Stories provide a powerful opportunity to connect with your prospects, and story selling can push you across the line and even make you more successful than the competition.
They can even help you overcome a less superior product because people respond to good stories.
Good stories can separate you from your competition.
I’m putting together a workshop right designed to help business owners understand the power of stories in the selling process. Many of them are trying to land big contracts without great stories.
I call this process edutaining, and it differentiates those who do it well. After all, anyone can talk about their product or service. Not everyone can explain how it solve problems for clients. Not everyone can give specific examples of the difference their product or service made.
Your prospect wants to hear why it matters. He doesn’t care about your software or widget; he cares about what it can do for him.
I’m helping a client build a huge presentation for a corporation her company has done business with in the past. She’ll be educating these buyers about her company and its offerings. As she prepares, she’s trying to determine what exactly she should say.
We’re working to provide the “whys” of her company instead of focusing on the “what.” Rather than address what they do, what they offer, and what they can create, she’ll focus on why they’ve done those things.
When she told me the story of why she started the company, she came to life and her excitement pulled me in. She told me about her first client and the series of events that launched the whole company, and she pulled me in.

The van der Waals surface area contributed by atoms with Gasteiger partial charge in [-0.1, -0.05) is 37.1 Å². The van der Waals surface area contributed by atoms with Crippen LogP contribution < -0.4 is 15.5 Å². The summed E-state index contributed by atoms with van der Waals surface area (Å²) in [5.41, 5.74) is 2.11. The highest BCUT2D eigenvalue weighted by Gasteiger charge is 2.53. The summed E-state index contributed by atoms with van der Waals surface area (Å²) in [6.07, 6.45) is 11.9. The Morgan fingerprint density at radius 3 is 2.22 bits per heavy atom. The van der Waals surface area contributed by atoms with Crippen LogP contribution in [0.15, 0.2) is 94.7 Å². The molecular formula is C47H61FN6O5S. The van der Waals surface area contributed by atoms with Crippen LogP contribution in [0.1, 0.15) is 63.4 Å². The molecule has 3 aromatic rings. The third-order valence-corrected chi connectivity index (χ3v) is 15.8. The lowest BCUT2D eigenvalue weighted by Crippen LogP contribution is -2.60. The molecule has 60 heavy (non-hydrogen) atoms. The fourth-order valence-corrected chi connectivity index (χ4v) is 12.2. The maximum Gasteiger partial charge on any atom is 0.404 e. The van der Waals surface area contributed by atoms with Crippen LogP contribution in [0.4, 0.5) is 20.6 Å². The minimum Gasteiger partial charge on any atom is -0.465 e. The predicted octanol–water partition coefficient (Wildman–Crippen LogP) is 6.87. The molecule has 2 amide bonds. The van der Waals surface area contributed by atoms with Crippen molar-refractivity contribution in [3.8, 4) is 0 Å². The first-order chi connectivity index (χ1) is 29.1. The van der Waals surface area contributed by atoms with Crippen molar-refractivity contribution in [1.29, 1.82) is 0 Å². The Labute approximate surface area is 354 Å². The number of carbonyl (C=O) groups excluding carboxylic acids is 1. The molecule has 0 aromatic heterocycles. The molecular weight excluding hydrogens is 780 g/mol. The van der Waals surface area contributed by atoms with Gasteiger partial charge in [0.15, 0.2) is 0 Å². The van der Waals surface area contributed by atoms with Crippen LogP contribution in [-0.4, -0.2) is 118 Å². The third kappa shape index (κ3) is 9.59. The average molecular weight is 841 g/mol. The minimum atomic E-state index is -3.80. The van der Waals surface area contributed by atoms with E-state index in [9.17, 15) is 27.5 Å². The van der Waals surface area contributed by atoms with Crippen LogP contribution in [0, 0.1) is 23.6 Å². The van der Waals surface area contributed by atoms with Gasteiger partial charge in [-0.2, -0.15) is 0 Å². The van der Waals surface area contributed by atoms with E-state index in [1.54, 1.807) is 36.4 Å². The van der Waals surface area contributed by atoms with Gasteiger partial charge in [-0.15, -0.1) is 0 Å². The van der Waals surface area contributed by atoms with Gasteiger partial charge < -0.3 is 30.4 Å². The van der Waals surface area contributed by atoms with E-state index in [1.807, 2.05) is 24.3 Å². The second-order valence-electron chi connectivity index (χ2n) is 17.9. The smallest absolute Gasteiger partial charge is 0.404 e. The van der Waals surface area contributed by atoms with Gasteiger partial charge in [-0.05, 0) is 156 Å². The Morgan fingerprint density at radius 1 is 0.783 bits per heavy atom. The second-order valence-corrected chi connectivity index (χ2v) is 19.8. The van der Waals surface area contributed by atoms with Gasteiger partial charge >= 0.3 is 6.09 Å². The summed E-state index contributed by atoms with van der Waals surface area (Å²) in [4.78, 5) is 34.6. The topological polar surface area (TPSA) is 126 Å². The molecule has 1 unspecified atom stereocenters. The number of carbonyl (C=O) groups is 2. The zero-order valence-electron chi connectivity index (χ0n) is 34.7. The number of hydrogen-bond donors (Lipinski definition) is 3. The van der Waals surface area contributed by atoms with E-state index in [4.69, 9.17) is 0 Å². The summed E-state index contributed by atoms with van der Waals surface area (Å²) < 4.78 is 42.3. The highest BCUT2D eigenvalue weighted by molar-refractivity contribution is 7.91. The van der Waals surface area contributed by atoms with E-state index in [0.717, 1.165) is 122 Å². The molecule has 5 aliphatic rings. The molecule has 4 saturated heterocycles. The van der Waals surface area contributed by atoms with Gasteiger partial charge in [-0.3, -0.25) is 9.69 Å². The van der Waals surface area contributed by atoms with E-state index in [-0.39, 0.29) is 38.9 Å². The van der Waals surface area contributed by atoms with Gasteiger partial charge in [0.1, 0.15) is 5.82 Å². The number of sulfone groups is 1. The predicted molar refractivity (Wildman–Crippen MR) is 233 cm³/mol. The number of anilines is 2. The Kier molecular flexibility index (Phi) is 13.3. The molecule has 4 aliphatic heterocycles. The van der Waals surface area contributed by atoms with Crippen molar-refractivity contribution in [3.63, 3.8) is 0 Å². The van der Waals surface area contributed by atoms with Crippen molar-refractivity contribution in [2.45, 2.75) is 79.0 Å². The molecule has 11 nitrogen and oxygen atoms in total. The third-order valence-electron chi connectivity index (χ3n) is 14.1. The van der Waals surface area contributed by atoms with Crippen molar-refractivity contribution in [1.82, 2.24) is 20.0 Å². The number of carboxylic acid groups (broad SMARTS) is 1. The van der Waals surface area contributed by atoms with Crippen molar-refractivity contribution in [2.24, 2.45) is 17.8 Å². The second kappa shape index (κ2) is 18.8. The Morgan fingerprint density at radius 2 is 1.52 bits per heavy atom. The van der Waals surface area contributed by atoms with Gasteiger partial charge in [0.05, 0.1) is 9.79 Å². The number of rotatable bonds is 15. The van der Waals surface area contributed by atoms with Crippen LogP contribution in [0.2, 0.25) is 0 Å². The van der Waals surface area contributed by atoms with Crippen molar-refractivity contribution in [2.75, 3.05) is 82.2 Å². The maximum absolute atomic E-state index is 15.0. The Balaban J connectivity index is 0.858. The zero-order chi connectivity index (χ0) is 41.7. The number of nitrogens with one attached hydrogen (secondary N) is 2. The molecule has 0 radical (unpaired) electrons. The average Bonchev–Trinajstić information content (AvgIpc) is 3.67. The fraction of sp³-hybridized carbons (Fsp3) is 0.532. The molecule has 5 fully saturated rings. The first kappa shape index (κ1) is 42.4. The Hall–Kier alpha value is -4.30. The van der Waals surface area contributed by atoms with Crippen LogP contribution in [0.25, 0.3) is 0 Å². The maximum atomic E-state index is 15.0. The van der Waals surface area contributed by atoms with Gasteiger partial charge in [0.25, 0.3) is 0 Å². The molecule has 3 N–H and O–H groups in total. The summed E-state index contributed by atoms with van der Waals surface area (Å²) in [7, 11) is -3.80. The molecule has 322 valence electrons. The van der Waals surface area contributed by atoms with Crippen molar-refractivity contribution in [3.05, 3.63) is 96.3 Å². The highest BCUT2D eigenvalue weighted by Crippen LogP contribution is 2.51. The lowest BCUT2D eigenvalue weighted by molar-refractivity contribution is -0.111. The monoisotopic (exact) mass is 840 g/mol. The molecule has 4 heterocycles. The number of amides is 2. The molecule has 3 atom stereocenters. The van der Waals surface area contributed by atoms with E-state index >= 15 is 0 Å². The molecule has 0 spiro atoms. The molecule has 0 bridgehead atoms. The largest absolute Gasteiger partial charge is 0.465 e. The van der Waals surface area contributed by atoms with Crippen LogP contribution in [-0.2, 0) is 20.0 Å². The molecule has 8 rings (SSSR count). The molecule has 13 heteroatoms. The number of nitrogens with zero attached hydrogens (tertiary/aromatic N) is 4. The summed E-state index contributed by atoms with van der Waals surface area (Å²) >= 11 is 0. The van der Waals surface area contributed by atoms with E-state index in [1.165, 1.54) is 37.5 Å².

It didn’t matter to me that she had been in business for 15 years.
Think about your buyers.
Spend time thinking of examples of the ways you help your customers solve problems. Ask yourself what your buyers are most concerned about.
Think back to an experience when you helped a client solve an important problem or prevent a crisis for their own customers. Then, weave that into your presentation.
In the case of this client, her company had suffered a bad experience because of a product delay, and she was concerned about how to handle the situation. To take the fear out of the incident, she decided to tell a story that directly addressed it.
She acknowledged that her organization isn’t perfect, and then she addressed how they had fixed the mistakes that happened in the past. She emphasized her company’s desire to never make the same mistake twice.
The TSE Certified Sales Training Program addresses how to provide value to your buyers. We discuss the importance of teaching and educating them using stories, and you can be part of it.
This episode is brought to you in part by our TSE Certified Sales Training Program, which teaches you to improve your sales skills, find more customers, build stronger value, and close more deals.
The next semester begins in April.
This episode is also brought to you in part by mailtag.io, a Chrome browser extension for Gmail that allows you to track and schedule your emails. It’s super easy, it’s helpful, and I recommend that you try it out.
You’ll receive real-time alerts anyone opens an email or clicks a link.
I hope you enjoyed the show today as much as I did. If so, please consider leaving us a rating on Apple Podcast, Google Podcast, Stitcher, or wherever you consume this content and share it with someone else who might benefit from our message. It helps others find our message and improves our visibility.
If you haven’t already done so, subscribe to the podcast so you won’t miss a single episode, and share with your friends!
Donald is the host of the popular sales podcast,"The Sales Evangelist". He is the founder of The Sales Evangelist Consulting Firm where he helps small companies develop killer sales process to scale their business and increase growth.Donald is also an award-winning speaker, sales trainer, and coach. He's a big fan of traveling, South Florida staycations and high-quality family time. Donald has a belief that “anyone” can sell if they have the desire and receives the proper training.